The Art Instinct
Aristotle could speak of human technologies and institutions as being inevitably reinvented over and over because he regarded human nature as fixed and the human species, along with all other species, as eternal: the world itself had always existed, and human beings had always walked upon it. In this he differed from his pre-Socratic predecessor Anaximander, who speculated that human beings had evolved out of the mud, as descendants of fish. Today we view human nature—the genetically endowed network of needs, desires, capacities, preferences, and impulses on which culture is built—as having been fixed only since the advent of agriculture and cities, the events that initiated our present epoch, the Holocene, around ten thousand years ago. Before that, our physical and mental makeup was continuously evolving through the generations of our nomadic human and proto-human ancestors in the Pleistocene. While human beings share an unbroken lineage through living things back beyond animals and into the Precambrian sludge, it is the Pleistocene contribution to human nature that is most relevant to understanding the cultural life forms of, for instance, governance, religion, language, systems of law, economic exchange, and the regularization of courtship, mating, and child rearing.
Accounts of human nature organized in terms of evolved features will naturally speculate about whether any universal human behavior pattern or disposition is an adaptation or the result of adaptations. Not all will be: across the globe, people ride bicycles above a minimum speed to keep from falling off. The brain mechanisms that enable them to do this may have evolved, but the minimum-speed behavior is a result of the gyroscopic physics of bicycles; its universality is no evidence for a genetically adaptive function. It is unlikely that minimum-speed bicycling behavior has any utility in explaining how our Stone Age forebears survived and reproduced. On the other hand, there are an indefinitely large number of universal dispositions and behavior patterns—particularly persistent desires, motives, capacities, and emotions—that point directly back to the Pleistocene conditions where they first arose. These are salient to understanding the cultural life of modern human beings and form the background for writing a Darwinian Genesis for the arts.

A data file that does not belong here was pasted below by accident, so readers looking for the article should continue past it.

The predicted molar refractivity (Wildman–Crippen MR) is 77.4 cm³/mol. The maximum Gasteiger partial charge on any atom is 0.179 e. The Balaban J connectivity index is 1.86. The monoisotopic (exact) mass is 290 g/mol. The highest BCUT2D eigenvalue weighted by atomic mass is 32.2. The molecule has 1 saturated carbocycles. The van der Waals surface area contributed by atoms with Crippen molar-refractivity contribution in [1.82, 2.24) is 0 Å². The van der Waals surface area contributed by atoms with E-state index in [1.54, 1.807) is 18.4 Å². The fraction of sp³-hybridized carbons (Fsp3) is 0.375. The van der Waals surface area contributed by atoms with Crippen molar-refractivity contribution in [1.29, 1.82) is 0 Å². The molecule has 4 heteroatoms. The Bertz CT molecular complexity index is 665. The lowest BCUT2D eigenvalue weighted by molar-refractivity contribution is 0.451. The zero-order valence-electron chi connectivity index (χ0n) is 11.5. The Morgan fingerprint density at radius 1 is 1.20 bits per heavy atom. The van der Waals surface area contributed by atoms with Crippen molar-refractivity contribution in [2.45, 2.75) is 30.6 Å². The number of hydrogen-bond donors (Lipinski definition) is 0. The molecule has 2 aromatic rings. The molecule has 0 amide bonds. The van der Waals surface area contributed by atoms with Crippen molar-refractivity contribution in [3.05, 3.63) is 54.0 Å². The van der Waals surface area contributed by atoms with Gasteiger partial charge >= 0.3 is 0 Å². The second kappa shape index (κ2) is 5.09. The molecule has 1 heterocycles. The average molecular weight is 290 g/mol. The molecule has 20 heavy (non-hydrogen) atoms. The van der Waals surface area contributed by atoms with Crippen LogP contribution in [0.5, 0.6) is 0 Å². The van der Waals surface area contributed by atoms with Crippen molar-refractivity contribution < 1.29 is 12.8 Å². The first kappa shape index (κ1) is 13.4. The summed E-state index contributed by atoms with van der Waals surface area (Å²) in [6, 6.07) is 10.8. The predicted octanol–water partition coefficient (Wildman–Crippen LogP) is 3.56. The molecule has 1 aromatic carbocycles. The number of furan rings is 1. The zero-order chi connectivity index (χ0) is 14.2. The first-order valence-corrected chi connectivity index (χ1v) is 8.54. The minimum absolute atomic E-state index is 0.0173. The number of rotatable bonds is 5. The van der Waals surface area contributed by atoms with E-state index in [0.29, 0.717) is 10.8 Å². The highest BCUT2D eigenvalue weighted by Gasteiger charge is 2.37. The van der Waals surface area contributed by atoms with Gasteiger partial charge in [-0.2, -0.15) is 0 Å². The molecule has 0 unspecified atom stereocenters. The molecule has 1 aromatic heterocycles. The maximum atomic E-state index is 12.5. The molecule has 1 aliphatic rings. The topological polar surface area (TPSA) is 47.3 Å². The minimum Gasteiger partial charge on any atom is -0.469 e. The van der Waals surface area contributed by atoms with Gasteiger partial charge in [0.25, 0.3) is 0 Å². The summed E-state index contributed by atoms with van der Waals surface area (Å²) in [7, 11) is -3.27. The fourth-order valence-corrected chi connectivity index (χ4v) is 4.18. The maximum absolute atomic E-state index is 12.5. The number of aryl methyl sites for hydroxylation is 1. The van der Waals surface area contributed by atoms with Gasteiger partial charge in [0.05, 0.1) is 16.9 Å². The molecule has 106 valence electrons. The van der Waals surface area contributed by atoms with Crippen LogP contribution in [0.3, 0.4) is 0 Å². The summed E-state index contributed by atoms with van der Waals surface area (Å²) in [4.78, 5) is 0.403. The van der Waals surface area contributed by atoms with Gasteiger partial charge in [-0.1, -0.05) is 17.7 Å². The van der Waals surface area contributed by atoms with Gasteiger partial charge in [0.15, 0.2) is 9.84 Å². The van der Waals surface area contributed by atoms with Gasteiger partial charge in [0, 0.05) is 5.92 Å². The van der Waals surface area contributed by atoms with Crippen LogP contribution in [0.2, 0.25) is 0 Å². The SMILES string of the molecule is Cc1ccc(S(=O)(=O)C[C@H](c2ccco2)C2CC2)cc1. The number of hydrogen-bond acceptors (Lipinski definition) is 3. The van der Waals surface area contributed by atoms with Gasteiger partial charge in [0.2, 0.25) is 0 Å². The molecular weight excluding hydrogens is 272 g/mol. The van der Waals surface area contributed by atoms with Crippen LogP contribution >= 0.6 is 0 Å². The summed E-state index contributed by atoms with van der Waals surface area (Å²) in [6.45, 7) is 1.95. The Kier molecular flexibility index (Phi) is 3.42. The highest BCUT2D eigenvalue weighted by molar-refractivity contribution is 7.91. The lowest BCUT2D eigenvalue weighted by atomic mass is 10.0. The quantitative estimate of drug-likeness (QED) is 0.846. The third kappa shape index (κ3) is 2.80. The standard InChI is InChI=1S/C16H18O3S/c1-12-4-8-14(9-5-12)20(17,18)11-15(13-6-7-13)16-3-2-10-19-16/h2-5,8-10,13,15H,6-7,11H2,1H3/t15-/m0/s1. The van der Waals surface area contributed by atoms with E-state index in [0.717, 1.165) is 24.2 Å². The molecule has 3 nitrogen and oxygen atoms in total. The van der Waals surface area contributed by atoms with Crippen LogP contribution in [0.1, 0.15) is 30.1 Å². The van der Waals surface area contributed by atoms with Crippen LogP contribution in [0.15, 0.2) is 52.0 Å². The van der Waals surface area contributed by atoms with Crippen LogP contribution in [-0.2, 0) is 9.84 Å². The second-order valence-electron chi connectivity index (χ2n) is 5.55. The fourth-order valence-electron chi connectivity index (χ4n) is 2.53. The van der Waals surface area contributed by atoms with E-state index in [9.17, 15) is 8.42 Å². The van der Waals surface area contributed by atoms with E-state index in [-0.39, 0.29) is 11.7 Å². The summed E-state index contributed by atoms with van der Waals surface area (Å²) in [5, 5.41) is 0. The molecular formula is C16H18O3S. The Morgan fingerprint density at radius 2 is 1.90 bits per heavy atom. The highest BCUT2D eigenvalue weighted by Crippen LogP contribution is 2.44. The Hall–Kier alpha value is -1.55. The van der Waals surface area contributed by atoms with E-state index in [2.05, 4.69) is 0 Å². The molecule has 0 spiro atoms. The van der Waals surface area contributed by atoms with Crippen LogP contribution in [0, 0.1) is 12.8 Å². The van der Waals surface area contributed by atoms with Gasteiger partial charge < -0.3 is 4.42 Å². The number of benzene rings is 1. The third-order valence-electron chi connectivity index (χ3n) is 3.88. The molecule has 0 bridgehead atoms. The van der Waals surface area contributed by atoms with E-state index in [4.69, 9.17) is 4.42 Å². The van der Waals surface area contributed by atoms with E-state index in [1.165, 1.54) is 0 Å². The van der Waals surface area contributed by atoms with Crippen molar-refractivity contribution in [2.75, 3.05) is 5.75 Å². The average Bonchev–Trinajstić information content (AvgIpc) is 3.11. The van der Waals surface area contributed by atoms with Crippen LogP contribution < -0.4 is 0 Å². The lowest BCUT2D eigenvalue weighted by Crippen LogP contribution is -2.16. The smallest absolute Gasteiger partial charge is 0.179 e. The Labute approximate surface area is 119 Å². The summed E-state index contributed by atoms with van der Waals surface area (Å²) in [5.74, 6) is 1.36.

The Pleistocene lasted for 1.6 million years. Our modern intellectual constitution was probably achieved in this period by about fifty thousand years ago, fully forty thousand years before the founding of the first cities and the invention of writing. To understand the importance of the Pleistocene as the scene of the development of modern humans, we must keep in mind the immensity of its time scale: calculating at twenty years for a generation, eighty thousand generations of humans and proto-humans in the Pleistocene, as against a mere five hundred generations since the first cities. It was in this long period that selective pressures created genetically modern humans. These pressures might have pushed only very slightly in one direction over another, but a slight pressure over thousands of generations can deeply engrave physical and psychological traits into the mind of any species. Steven Pinker and Paul Bloom cite J.B.S. Haldane's 1927 calculation that 'a variant that produces on average 1% more offspring than its alternative allele would increase in frequency from 0.1% to 99.9% of the population in just 4000 generations.' Pinker and Bloom point out that a change not even observable in a single generation or in any individual can still over thousands of generations completely alter a species. The dramatic effects of minute selective advantages, they observe, can also work against the survival of a population: 'a 1% difference in mortality rates among geographically overlapping Neanderthal and modern populations could have led to the extinction of the former within 30 generations, or a single millennium.'